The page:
Despite its “beta” designation the giant star Al Tarf (Beta Cancri) is the most luminous star in the zodiacal constellation of Cancer, although with an apparent magnitude of just +3.5 it is still a challenging naked-eye object to see in the night sky. The star is actually a binary system consisting of an orange K-type giant about 61 times bigger than the Sun, and a much fainter 14th magnitude companion that orbit each other once every 76,000 years. The stars’ traditional name derives from the Arabic word for “edge”, or “end” referring to its position along one the crab’s legs.
• Constellation: Cancer
• Coordinates: RA 08h 16m 30.9206s|Dec. +09° 11′ 07.961″
• Distance: 290 light-years
• Star Type: K4III Ba1
• Mass: Undetermined
• Radius: 61 sol
• Apparent Magnitude: +3.50 to +3.58
• Luminosity: 871 sol
• Surface Temperature: 3,990K
• Rotational Velocity: 6.9 km/sec
• Age: 2 billion years
• Other Designations: ß Cancri, Al Tarf, Tarf, 17 Cancri, HR 3249, HD 69267, BD+09°1917, FK5 312, HIP 40526, SAO 116569, GC 11254, ADS 6704, CCDM 08165+0911
The constellation of Cancer is visible from latitudes of +90 to -60 degrees, and can be found occupying an area between Leo to the east, and Gemini to the west. In the northern hemisphere, this constellations is a regular feature of the autumn to spring night sky, although it is best seen at around 9 PM (Local Time) during the month of March. Look for Al Tarf at the bottom right “foot” of the inverted “Y” that marks out the “back” of the Crab.
Beta Cancri is a binary star whose main component is an orange giant situated 290 light years distant that has 61 times the Sun’s size and 660 times its brightness. It is also known to have a 14th magnitude red dwarf companion that has an angular separation from Al Tarf of 29 seconds of arc, which translates into a real distance of about 2,600 astronomical units. According to a paper published in the journal Astronomy & Astrophysics on May 12, 2014, there is a planet orbiting Al Tarf every 605 days, based upon radial velocity data, that has an estimated 7.8 times the mass of Jupiter.
The most notable aspect of Al Tarf is that it is a barium star, a class of cool giant stars that show pronounced abundances of the element barium. Stars of this type typically fall into the G to K-spectral classes, which invariably show an overabundance of s-process elements through the presence of Ba II, which is singly-ionized barium at a wavelength of 455.4 nanometers. Additionally, the spectra of barium stars also exhibit enhanced carbon lines, and more specifically, in the bands of CH, CN, and C2 molecules.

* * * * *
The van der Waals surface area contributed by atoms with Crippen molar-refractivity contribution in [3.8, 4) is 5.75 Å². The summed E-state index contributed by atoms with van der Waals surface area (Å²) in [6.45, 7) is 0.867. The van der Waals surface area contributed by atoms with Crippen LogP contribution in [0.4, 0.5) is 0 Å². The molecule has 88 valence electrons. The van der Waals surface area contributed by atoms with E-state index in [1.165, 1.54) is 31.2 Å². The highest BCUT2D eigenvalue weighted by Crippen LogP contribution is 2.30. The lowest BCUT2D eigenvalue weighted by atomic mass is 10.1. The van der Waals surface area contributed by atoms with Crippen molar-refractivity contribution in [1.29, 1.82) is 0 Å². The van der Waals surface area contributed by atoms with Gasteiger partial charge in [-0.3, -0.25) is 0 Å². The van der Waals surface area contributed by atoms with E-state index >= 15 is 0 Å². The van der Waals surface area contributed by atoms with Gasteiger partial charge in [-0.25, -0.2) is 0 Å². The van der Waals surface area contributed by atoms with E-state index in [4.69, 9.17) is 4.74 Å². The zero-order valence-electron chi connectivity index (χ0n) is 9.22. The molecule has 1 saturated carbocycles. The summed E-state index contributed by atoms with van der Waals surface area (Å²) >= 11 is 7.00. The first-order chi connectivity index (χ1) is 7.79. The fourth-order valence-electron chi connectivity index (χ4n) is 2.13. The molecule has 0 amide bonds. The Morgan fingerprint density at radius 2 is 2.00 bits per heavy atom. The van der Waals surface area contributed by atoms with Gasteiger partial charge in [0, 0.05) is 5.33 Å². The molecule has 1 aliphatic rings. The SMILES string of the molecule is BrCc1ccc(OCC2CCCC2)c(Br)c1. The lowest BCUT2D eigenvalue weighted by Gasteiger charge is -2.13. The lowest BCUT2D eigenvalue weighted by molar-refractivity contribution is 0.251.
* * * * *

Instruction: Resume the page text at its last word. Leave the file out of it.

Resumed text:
Barium stars are thought to be the result of a process of mass transfer between the now-observed star, in this case Al Tarf, when it was still on the main sequence, and a companion that was a carbon star on the asymptotic giant branch (of the HR diagram). In essence, it is believed that elements such as carbon (that was produced in the s-process in the donor star), were dredged up in convection currents to reach the donor stars’ surface, and were transferred to the recipient star when the donor star blew off its upper layers as it evolved into a white dwarf.
NOTE: The term “s-process” refers to a specific series of chemical reactions that occur in stars that mainly fall onto the asymptotic giant branch. This process accounts for about 50% of all atomic nuclei that are more massive than iron. However, we are now observing these systems long after the mass transfer event, at a time when the white dwarf has long been a white dwarf, and long enough after the event for the recipient star to have evolved into its red-giant phase. Nonetheless, studies have shown that barium stars will at times be cooler and bigger than the normally accepted limits that generally apply to G or K-type stars. During these times, a barium star will appear as an M-type star, although its s-process abundances will clearly show up in its spectrum as a spectral peculiarity.
Put in another way, its spectrum will identify such a star as a peculiar M-type star (even though its temperature may fall within the normal range for M-type stars), since the spectrum of such a star will exhibit the presence of typical s-process elements such as zirconium, and zirconium oxide, which do not normally appear in “standard” M-type stars.
It should be noted that the formation of barium stars had posed a conundrum to investigators for a long time, since standard stellar evolutionary models could not account for the presence of s-process elements in normal G and K-type stars. It was only when it was discovered that all known barium stars occur in binary systems that it became possible to attribute the presence of s-process elements to the white dwarf component, since white dwarfs are known to produce these elements. The mass-transfer theory predicts that main-sequence stars showing s-process related peculiarities should exist, and one such star, designated HR 107, is in fact known. From a historical perspective, it is believed that Population II, and CH stars (a particular class of carbon stars), are the much older and metal-poor analogues of the “modern” barium stars that are observed today.